There’s one golden rule when it comes to a low sodium diet — check the label. On everything. If you’re worried about your salt levels, then it’s always worth talking to your doctor too as they’ll be able to offer personal nutritional advice. Eating a low sodium diet is a great way to improve your overall health just because it involves eating plenty of vegetables and freshly cooked meals. The answers never change when it comes to looking after your body — eating a balanced diet will leave you feeling fit and healthy.


Enjoy this article on 4 reasons for a low sodium diet?



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Our articles should be used for informational and educational purposes only and are not intended to be taken as medical advice. If you’re concerned, consult a health professional before taking dietary supplements or introducing any major changes to your diet.

1 Ha, S. K. (2014). Dietary salt intake and hypertension. Electrolytes & Blood Pressure, 12(1), 7-18.
2 Sacks, F. M., Svetkey, L. P., Vollmer, W. M., Appel, L. J., Bray, G. A., Harsha, D., … & Karanja, N. (2001). Effects on blood pressure of reduced dietary sodium and the Dietary Approaches to Stop Hypertension (DASH) diet. New England journal of medicine, 344(1), 3-10.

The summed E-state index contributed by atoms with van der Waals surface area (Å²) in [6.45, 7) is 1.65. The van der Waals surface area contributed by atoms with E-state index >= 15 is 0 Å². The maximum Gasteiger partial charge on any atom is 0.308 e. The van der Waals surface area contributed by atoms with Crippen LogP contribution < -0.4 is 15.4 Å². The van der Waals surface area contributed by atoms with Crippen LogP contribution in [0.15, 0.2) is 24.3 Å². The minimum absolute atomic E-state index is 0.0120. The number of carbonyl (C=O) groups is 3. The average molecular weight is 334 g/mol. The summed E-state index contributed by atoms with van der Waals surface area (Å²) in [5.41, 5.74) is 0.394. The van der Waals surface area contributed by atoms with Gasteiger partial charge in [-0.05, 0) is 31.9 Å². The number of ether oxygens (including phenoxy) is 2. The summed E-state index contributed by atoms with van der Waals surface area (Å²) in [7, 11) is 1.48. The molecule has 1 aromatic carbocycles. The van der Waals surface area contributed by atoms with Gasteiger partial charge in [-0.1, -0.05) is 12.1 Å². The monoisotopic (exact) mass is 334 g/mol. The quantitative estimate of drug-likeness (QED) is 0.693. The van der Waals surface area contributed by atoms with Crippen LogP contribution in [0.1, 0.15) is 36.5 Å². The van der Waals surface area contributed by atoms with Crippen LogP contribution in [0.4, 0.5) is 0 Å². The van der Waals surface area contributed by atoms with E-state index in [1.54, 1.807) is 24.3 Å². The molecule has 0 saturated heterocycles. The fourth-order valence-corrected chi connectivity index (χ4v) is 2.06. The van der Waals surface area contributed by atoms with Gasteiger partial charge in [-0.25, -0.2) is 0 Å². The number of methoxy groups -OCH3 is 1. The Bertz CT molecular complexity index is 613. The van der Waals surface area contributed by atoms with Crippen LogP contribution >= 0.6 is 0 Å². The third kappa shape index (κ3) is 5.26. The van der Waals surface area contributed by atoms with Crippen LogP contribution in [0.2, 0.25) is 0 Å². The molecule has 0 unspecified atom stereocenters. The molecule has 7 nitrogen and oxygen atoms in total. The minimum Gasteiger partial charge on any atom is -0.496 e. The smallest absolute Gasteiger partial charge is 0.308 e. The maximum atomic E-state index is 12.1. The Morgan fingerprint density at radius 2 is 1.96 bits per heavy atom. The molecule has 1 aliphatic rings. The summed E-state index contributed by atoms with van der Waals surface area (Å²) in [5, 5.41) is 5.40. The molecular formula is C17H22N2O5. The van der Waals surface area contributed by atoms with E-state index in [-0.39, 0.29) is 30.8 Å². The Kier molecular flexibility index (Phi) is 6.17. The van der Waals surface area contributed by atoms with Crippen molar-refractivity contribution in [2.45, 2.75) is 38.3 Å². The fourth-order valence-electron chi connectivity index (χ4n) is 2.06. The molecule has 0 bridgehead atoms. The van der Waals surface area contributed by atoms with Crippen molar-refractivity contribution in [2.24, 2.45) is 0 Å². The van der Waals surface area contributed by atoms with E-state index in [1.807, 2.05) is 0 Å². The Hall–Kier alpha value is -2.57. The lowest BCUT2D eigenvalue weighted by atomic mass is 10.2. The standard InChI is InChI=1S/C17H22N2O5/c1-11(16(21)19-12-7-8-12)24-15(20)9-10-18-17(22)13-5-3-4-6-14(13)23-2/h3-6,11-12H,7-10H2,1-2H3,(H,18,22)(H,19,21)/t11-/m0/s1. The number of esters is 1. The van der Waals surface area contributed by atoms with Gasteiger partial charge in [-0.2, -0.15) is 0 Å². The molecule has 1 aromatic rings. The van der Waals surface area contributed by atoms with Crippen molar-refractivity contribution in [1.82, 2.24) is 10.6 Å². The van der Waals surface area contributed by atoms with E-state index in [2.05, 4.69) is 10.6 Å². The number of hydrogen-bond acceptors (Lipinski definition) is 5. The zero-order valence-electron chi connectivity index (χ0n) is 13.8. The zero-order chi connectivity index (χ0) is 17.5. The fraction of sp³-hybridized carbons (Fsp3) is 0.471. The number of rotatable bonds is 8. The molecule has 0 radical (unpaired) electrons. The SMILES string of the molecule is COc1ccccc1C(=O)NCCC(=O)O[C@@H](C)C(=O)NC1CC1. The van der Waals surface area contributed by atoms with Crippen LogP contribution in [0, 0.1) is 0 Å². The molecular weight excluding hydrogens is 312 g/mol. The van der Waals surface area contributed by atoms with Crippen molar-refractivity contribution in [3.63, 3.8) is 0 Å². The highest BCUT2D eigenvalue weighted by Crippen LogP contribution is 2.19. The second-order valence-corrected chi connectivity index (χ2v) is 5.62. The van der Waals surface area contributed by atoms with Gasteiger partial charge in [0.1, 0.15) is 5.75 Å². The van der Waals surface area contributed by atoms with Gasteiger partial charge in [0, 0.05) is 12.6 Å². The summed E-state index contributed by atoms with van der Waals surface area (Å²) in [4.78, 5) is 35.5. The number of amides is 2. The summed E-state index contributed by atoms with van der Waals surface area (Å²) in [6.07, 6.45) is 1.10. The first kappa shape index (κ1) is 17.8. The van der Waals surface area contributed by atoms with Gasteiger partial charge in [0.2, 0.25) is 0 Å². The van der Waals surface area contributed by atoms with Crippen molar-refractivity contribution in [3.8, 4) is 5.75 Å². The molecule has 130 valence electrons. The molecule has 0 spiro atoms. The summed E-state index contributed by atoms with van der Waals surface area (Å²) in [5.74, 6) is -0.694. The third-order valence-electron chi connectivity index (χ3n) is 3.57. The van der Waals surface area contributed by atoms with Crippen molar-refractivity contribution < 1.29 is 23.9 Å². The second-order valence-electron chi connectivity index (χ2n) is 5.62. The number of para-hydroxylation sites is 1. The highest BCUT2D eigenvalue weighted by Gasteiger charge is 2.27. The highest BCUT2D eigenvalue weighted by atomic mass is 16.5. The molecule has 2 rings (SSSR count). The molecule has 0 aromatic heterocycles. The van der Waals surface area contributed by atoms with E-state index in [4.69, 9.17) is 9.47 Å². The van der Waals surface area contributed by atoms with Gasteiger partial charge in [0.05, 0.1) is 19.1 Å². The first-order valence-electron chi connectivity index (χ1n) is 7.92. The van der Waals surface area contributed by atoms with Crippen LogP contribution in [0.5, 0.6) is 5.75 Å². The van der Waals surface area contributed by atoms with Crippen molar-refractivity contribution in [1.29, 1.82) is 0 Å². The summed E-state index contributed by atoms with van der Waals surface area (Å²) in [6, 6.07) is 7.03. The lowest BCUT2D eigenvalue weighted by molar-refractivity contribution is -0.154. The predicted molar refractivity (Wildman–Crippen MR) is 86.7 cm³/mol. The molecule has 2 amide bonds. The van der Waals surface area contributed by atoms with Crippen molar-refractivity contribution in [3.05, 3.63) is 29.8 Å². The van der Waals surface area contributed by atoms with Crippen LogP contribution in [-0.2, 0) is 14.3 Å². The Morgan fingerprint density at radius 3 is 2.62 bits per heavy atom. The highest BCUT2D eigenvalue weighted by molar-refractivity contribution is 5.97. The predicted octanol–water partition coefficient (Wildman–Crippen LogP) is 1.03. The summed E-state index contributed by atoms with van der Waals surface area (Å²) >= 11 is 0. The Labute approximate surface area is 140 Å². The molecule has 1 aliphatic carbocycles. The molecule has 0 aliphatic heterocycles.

3 De Wardener, H. E., & MacGregor, G. A. (2002). Harmful effects of dietary salt in addition to hypertension. Journal of human hypertension, 16(4), 213.
4 Rakova, N., Kitada, K., Lerchl, K., Dahlmann, A., Birukov, A., Daub, S., … & Johannes, B. (2017). Increased salt consumption induces body water conservation and decreases fluid intake.The Journal of clinical investigation, 127(5), 1932-1943.
5 Kitada, K., Daub, S., Zhang, Y., Klein, J. D., Nakano, D., Pedchenko, T., … & Schröder, A. (2017). High salt intake reprioritizes osmolyte and energy metabolism for body fluid conservation. The Journal of clinical investigation, 127(5), 1944-1959.

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Faye Reid

Faye Reid

Writer and expert

Faye Reid has a Bachelor of Science in Sport and Exercise Physiology and a Master of Science in Exercise Physiology and Sports Nutrition. Faye has worked with numerous high-profile organisations, such as Men's Health, Sky Sports, Huddersfield Giants, Warrington Wolves, British Dressage and GB Rowing, providing her expert sports science support. Find out more about Faye's experience here: https://www.linkedin.com/in/faye-reid-8b619b122/. She puts her passion into practice as goal attack for her netball team, and in competitive event riding.